What I learned from Computer Concepts… Well, that would be nothing. Nothing at all.

What I learned from Ethics was “The Silver Rule” (or what I call the passive rule, as it concerns not doing something), and that I can Kant.  (I also learned that I love philosophy.)

What I learned from Poetry was that rhyme is limiting (take that, Robert Frost–I play dangerously without a net!), and that a person who wears a “Make America Great Again” hat wants to discuss more than mere poetry. I also learned that with workshopping, it’s wise to abide by the admonition of Cinderella, which is “to have courage and be kind.”

What I learned from English Composition II was how to write a research paper on a subject I knew nothing about (i.e. horses) and that Shakespeare is more fun to discuss than read. (I also learned that ratemyprofessors.com is pretty accurate.)

What I learned from Intermediate College Algebra was that I was not necessarily brilliant, but persistent enough to not allow the fear of algebra keep me from finishing college a second time.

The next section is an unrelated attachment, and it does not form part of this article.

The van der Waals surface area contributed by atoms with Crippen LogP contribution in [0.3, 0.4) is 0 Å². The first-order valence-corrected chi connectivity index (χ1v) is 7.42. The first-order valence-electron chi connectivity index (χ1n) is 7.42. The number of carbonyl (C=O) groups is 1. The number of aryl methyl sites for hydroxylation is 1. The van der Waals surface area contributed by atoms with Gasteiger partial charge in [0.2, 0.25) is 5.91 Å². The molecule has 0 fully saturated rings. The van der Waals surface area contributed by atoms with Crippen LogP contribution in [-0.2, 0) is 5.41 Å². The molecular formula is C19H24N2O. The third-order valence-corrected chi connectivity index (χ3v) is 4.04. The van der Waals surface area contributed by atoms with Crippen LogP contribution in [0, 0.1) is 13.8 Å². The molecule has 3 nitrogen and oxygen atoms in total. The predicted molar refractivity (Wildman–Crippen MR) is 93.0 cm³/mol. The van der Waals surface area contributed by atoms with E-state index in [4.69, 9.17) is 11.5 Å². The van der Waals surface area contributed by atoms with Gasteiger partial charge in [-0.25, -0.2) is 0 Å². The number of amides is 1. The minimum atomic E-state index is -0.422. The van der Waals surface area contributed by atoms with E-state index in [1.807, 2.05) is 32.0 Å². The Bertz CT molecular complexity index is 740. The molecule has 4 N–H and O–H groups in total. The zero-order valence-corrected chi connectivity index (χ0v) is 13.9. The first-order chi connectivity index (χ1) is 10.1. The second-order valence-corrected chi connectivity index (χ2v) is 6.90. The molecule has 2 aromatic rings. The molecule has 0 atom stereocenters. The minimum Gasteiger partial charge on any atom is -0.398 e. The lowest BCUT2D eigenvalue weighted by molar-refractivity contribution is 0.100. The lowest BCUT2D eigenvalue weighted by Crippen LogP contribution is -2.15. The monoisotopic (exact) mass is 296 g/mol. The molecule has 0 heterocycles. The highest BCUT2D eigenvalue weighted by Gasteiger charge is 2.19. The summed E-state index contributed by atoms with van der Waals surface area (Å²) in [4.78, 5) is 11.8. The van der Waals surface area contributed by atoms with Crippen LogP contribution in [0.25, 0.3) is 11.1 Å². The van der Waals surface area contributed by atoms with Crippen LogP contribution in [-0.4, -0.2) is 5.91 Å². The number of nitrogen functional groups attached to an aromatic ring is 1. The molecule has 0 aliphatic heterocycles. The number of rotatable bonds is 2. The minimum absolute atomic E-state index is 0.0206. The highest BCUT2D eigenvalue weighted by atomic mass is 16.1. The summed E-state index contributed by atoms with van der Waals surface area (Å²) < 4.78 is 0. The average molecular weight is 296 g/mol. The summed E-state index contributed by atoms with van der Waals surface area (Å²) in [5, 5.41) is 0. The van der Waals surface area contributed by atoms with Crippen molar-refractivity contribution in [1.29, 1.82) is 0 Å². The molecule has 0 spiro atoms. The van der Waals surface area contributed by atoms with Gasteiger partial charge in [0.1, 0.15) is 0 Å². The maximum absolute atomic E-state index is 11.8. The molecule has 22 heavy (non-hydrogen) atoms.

What I learned from Security Awareness (besides finding a cure for insomnia) was that I could go viral (if not bacterial) on YouTube and make lots of money producing cat videos.

What I learned from Contemporary Literature is that a playful syllabus is indicative of a chill professor. (And a chill professor won’t take it personally if you kill him off in one of your stories. He just might laugh!)

What I learned from College Publications, Reporting, and working on the student newspaper is that I can make 24-hour deadlines. I learned that being a humor columnist would be my dream job (as I will never have a passion for reporting “ticker-tape news,” but for what comes after).

What I learned from medical coding classes what that I hate medical coding, but in learning that, I also learned that no education is ever wasted, for it took a wrong turn to get to the right one.

And what’s more, I learned that with a career and a family, it will take me longer to finish my education, but that’s okay, for as my college newspaper adviser says, “No one has ever asked me how long it took to get my Ph.D.”

There is time.

http://www.writersdigest.com/whats-new/2017-november-pad-chapbook-challenge-day-20

 

Writer’s Digest November Poem-a-Day 2017 Challenge #10. Theme: Going Somewhere

protractor-46461_960_720.png

Sally F.O.I.L.